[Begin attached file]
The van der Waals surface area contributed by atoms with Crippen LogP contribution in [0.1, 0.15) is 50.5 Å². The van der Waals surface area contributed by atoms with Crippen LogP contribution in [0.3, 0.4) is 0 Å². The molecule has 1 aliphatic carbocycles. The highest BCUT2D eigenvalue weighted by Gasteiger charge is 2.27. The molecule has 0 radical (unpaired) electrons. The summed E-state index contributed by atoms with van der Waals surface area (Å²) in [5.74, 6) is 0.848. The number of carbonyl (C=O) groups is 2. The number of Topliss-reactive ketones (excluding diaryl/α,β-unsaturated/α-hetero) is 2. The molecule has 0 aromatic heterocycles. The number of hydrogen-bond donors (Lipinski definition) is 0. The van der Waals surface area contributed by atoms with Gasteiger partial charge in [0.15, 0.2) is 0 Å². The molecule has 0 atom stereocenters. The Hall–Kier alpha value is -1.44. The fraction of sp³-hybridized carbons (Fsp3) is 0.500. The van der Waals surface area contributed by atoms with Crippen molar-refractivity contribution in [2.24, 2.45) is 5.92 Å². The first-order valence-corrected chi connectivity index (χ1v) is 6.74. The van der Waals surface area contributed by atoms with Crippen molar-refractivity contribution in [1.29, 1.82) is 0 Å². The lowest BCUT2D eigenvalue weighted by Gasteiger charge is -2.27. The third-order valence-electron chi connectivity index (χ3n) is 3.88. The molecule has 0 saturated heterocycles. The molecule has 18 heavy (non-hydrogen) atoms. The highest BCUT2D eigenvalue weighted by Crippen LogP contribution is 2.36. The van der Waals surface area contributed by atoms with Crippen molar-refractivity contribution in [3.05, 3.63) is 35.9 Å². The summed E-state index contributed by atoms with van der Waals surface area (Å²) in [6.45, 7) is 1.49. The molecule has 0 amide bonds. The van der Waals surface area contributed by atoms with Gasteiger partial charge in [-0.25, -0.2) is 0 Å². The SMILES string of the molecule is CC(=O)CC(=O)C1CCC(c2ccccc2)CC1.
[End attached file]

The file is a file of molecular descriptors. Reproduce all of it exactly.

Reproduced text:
The van der Waals surface area contributed by atoms with Crippen LogP contribution in [0.1, 0.15) is 50.5 Å². The van der Waals surface area contributed by atoms with Crippen LogP contribution in [0.3, 0.4) is 0 Å². The molecule has 1 aliphatic carbocycles. The highest BCUT2D eigenvalue weighted by Gasteiger charge is 2.27. The molecule has 0 radical (unpaired) electrons. The summed E-state index contributed by atoms with van der Waals surface area (Å²) in [5.74, 6) is 0.848. The number of carbonyl (C=O) groups is 2. The number of Topliss-reactive ketones (excluding diaryl/α,β-unsaturated/α-hetero) is 2. The molecule has 0 aromatic heterocycles. The number of hydrogen-bond donors (Lipinski definition) is 0. The van der Waals surface area contributed by atoms with Gasteiger partial charge in [0.15, 0.2) is 0 Å². The molecule has 0 atom stereocenters. The Hall–Kier alpha value is -1.44. The fraction of sp³-hybridized carbons (Fsp3) is 0.500. The van der Waals surface area contributed by atoms with Crippen molar-refractivity contribution in [2.24, 2.45) is 5.92 Å². The first-order valence-corrected chi connectivity index (χ1v) is 6.74. The van der Waals surface area contributed by atoms with Crippen molar-refractivity contribution in [1.29, 1.82) is 0 Å². The lowest BCUT2D eigenvalue weighted by Gasteiger charge is -2.27. The third-order valence-electron chi connectivity index (χ3n) is 3.88. The molecule has 0 saturated heterocycles. The molecule has 18 heavy (non-hydrogen) atoms. The highest BCUT2D eigenvalue weighted by Crippen LogP contribution is 2.36. The van der Waals surface area contributed by atoms with Crippen molar-refractivity contribution in [3.05, 3.63) is 35.9 Å². The summed E-state index contributed by atoms with van der Waals surface area (Å²) in [6.45, 7) is 1.49. The molecule has 0 amide bonds. The van der Waals surface area contributed by atoms with Gasteiger partial charge in [-0.25, -0.2) is 0 Å². The SMILES string of the molecule is CC(=O)CC(=O)C1CCC(c2ccccc2)CC1.